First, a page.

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Sometimes a good idea comes along, but at the wrong time. Such was the case back in 2004 with the idea of a town recreation center. At the time, people embraced the concept, but town was not in a financial position to pursue it.
Can we take a fresh look? Is now the right time? Much work has already been done that has not been lost.
The town is also in a very different place.
The town has more than a year’s worth of operating budget in reserves. Interest rates are low. The land where the sewage treatment plant sits along the San Juan River will be reclaimed once the sewer line to PAWSD is completed. This land could be sold, traded or even used for the recreation center itself. The County still has a deed-restricted five acres across from the Ross Aragon Community Center that would be the ideal location with the acquisition via purchase or exchange of a bit more vacant land. There are many possibilities that could be explored to revive and re-energize this community recreation center project.
With the recent town and community rifts and disagreements, it is time for healing and a new approach — an approach that will bring us back together as a community.
The Pagosa Springs Community Development Corporation (CDC) is happy to support the exploration of this project that the community and town can both potentially embrace. We do need a new approach to big community initiatives that wins broad-based support in the early, exploration phases. Together with the Friends of Reservoir Hill and the Town of Pagosa Springs, I think we have the opportunity lead by example here.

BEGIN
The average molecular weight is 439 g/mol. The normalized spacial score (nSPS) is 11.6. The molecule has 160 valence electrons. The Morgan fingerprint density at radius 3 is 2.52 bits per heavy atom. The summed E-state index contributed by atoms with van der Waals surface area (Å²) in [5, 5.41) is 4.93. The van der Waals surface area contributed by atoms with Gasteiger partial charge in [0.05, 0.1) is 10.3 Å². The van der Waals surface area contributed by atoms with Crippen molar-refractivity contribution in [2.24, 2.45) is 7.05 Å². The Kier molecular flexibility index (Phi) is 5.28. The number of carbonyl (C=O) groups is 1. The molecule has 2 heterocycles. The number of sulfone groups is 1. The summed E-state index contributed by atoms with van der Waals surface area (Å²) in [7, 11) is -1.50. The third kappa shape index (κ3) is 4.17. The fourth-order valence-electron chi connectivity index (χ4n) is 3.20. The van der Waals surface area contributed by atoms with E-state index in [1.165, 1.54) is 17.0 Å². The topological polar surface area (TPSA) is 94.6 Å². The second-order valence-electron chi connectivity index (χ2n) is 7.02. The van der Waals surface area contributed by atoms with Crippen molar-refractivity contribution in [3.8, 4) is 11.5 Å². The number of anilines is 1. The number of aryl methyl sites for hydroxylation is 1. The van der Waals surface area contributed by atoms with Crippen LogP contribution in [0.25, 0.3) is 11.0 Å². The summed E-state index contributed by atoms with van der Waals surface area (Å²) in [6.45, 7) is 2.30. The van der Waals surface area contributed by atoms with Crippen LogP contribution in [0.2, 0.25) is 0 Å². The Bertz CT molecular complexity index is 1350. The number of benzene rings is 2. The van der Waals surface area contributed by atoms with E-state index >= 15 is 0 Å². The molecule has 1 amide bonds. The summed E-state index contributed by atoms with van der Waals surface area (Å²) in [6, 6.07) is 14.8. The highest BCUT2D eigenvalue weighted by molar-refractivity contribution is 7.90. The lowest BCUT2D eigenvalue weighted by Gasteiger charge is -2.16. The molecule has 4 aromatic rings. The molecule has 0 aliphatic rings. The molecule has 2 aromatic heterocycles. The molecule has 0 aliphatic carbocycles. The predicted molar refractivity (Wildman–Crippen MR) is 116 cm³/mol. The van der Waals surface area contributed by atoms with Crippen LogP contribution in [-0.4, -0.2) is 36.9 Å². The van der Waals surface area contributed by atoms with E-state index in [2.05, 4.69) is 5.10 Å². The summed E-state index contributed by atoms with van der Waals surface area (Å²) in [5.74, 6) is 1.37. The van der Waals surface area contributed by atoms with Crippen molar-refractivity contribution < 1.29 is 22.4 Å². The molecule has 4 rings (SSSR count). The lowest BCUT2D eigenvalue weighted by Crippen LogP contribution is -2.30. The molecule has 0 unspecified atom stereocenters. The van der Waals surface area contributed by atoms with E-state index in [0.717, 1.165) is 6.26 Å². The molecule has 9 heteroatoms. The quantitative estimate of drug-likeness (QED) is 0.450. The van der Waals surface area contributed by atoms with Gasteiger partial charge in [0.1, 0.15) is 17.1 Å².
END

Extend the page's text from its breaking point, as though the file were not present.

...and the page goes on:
I really believe that the CDC can play the role of facilitator—bringing people together in a loosely structured way to get input, support and volunteers — similar to what we did with Downtown Colorado Inc. and the “Imagine Downtown” follow through initiatives which are making steady headway. Neither the CDC nor the “Friends” have a big budget or staff, so our success can only be through community engagement and support. I think we are the right groups to facilitate this community conversation.
I believe that the parks and recreation systems represent a woven fabric that connects our community. The fabric of parks and recreation is also woven into economic value and provides a substantial return on investment for the community in the form of increased property tax, retention of our youth, tourism, health care savings and the by attracting entrepreneurs and others from outside, drawn to our active lifestyle and recreation amenities — all consistent with the mission of the CDC. I believe we need a project that is not designed just for tourists, but to provide a better quality of life and health for our citizens. This is true community development. Together, I believe we can create the future we desire.